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Feed your family -- frugally

Forget low-carb, no-carb, South Beach and Atkins. Where do normal people turn when they just want to feed their family nutritious, inexpensive and easy meals?

Tawra Kellam says she has the answers in her book, "Not Just Beans: 50 Years of Frugal Family Favorites."

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A few years ago, when Kellam was in serious debt and looking for ideas on how to save money, she came across tips in magazines and books. The instructions read like this: "Make your own baby food and Christmas gifts. It will save you a bundle!" But they didn't say how to make the baby food or give any indication of what these homemade Christmas gifts would be.

Kellam, a thrifty homemaker from a long line of thrifty homemakers, decided she would write a book -- with easy instructions -- about how a family can be frugal . A few years later, she was out of debt and the book was in print.

Bankrate spoke with Kellam to find out how she went about the transition from frugal to plenty.

Bankrate: You said you paid off $20,000 of debt in five years with an annual salary of $22,000. What was the debt from and how did you pay it off?

Kellam: Our debt came mostly from medical bills and two wrecked cars. And, my husband was $3,000 in debt before we married. He was a big spender before. Now he's almost a bigger tightwad than me. Mainly, we simply nickeled-and-dimed everything -- such as shopping for lower-interest-rate credit cards to do balance transfers, not going out to dinner and using cloth diapers. I have the whole story of how we paid it off on my Web site, www.notjustbeans.com.

Bankrate: Does your family help you save?

Kellam: Oh, yes. We've been married 10 years and my husband wasn't that way at first. I tell people, you have to set the example. You can't get mad when he spends $200 on car toys if you go out and buy $200 worth of clothes. For my husband, it happened when he realized he was working two hours to pay for the pizza we ate in 15 minutes. People don't realize how long they have to work to pay for some of the things they purchase. We figured out one day that if we wanted to buy a new car that cost $30,000, we would be working for one year and three months just to pay for it. Is it worth it when a used car might only be three to six months' worth of work?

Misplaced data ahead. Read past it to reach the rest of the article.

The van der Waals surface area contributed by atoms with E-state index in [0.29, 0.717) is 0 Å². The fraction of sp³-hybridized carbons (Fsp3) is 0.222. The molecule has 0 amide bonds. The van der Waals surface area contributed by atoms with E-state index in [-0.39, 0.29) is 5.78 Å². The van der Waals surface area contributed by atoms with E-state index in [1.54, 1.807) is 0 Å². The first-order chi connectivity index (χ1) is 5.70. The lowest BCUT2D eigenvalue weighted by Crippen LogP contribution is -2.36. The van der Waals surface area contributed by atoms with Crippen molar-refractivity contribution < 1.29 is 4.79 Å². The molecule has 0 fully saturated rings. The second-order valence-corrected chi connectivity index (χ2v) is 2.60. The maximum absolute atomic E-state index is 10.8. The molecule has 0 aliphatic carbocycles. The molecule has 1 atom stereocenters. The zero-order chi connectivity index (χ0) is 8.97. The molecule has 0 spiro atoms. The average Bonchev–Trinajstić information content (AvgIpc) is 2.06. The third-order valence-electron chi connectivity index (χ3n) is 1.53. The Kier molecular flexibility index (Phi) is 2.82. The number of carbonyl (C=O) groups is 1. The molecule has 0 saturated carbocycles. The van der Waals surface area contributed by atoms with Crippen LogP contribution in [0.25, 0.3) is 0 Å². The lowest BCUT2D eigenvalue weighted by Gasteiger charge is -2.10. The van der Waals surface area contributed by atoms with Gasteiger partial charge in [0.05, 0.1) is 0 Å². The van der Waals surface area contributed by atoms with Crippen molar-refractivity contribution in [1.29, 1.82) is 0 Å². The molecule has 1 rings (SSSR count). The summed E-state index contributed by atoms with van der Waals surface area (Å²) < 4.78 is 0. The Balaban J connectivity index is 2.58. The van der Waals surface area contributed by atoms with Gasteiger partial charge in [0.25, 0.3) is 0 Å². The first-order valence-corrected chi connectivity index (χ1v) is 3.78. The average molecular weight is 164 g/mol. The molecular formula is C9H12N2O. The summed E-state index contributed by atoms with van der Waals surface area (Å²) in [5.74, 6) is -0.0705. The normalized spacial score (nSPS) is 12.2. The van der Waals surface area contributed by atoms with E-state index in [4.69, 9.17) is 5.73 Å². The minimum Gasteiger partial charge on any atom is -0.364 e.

Bankrate: Does your family have house rules about spending money?

Kellam: Unspoken ones. We work together pretty well on it. Anything over $100 -- except clothing -- we talk about.

The kids have chores to do to earn their allowance. They have to keep their rooms clean, empty the trash, set the table and pick up their things at pick-up time. Right now, I'm very fortunate in that they are willing. I give them extra for helping to sweep the sidewalks. They used to help out with the dishes, but in our new home, they can't reach the cabinets. When we know they are trying to save for something, we give them extra opportunities to help.

I don't buy roll-ups, juice boxes or other made-for-kid junk foods. We let them use their own money to buy it. They are already learning that this candy bar is 60 cents and the other one is $1; they get the 60-cent one. It's better for them to learn on a $1 candy bar than a $100,000 house. A lot of parents hide their money problems. They shouldn't. My mother didn't. We comparison shopped. Parents don't give their kids enough credit to learn these things when they are younger. They should.

 

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-- Posted: Nov. 5, 2004
     

 

 
 

 

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